Friday, September 30, 2011

Recognition is essential for patients

I'm really looking forward to Ellen's series on, Expert Answer: When friends & family don’t understand migraine. From the introduction: “I am a breast cancer survivor. Compared to my experience with chronic Migraine, breast cancer was a breeze. All the information is out there. Everyone understands cancer and its treatment and has compassion for the patient. The stigma of it is gone. The therapy ends eventually – there is a light at the end of the tunnel. The pain of the disease is treated vigorously. Migraine is nothing like breast cancer. The pain is so much worse and usually undertreated, nobody understands the disease or the patients, the stigma is overwhelming and there is no light at the end of the tunnel because our disease doesn’t go away.”

I had a funny moment out with my friends at coffee. We had a new person introduced to our group, who happened to be getting his PhD in neuroscience. I asked him if he understood the pituitary, and confirmed it. I told him what I had and he expressed genuine alarm and concern. He launched into a series of questions that I demurely answered for him (just the anterior pituitary, not the disease that makes you thirsty all the time, thank God). But it wasn't so much this gentleman's reaction that was so amazing. What was amazing is that all my other friend's faces had fallen to the floor.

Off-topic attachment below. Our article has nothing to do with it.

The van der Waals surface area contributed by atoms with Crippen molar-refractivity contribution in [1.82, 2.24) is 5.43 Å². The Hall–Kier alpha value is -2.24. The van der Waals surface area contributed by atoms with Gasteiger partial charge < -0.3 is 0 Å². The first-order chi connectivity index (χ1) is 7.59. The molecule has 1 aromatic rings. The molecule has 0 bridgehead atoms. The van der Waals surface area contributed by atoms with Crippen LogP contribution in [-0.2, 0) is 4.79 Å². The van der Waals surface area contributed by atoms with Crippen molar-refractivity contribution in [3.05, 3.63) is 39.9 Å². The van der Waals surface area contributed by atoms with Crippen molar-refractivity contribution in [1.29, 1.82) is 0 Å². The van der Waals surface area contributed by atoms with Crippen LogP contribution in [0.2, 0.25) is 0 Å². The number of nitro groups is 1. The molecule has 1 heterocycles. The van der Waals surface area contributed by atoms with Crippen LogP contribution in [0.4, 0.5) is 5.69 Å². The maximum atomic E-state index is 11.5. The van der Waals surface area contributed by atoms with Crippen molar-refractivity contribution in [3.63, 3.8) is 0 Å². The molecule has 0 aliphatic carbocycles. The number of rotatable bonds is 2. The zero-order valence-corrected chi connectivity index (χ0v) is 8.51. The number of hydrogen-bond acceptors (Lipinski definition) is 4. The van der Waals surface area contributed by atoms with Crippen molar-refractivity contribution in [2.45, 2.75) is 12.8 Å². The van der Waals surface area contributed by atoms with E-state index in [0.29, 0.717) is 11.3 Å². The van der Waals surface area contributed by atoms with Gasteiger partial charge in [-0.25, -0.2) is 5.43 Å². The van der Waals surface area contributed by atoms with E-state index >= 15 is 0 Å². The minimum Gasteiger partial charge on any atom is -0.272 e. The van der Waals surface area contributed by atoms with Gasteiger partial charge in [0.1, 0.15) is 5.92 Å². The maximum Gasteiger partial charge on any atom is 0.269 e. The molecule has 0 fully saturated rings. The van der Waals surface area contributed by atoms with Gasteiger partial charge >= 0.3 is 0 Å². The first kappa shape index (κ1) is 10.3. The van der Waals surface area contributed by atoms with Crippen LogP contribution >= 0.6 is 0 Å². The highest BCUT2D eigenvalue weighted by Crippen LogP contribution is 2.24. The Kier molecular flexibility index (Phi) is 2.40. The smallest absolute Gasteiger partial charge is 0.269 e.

They hadn't known just how serious it was. These were folks who only knew me A.D. (after disability). And the more this guy asked me questions, and the more impressed he grew, the more I could feel the respect for me in the room grow.

I work really hard to make this look good. I can't do it all the time every day, but I can pull off for an afternoon. I can pull it off for doctors appointments. I've learned a lot of streamlining techniques for chores through the years. I'm like a race horse: I'm good in short, powerful bursts. But then I need lots of rest. They don't see the struggle in the down time. I hide it. Not that I'm ashamed. I just know it's a lot to handle, and not everyone is up to that. It's hard to be a caregiver. Hallmark doesn't have a card section for: "Get well, maybe?" As a society, we really don't know how to handle it.

I embrace that I don't look as sick as I am. I've learned not to blame anyone for not understanding. It never helps to try to explain. It looks like boasting. It doesn't help to get angry. That just makes me miserable and difficult to be around. It sure doesn't help to sulk or get involved in self-pity. Yeah, I've got one hell of a disease. How about them Cardinals? What about that epic night in baseball??

I wanna get credit for how well I'm doing, not for how awful I've got it. So I look forward to what this series is going to say. Even at this point in the game, I can still use all the tips and tricks I can get communicating my disease to others.

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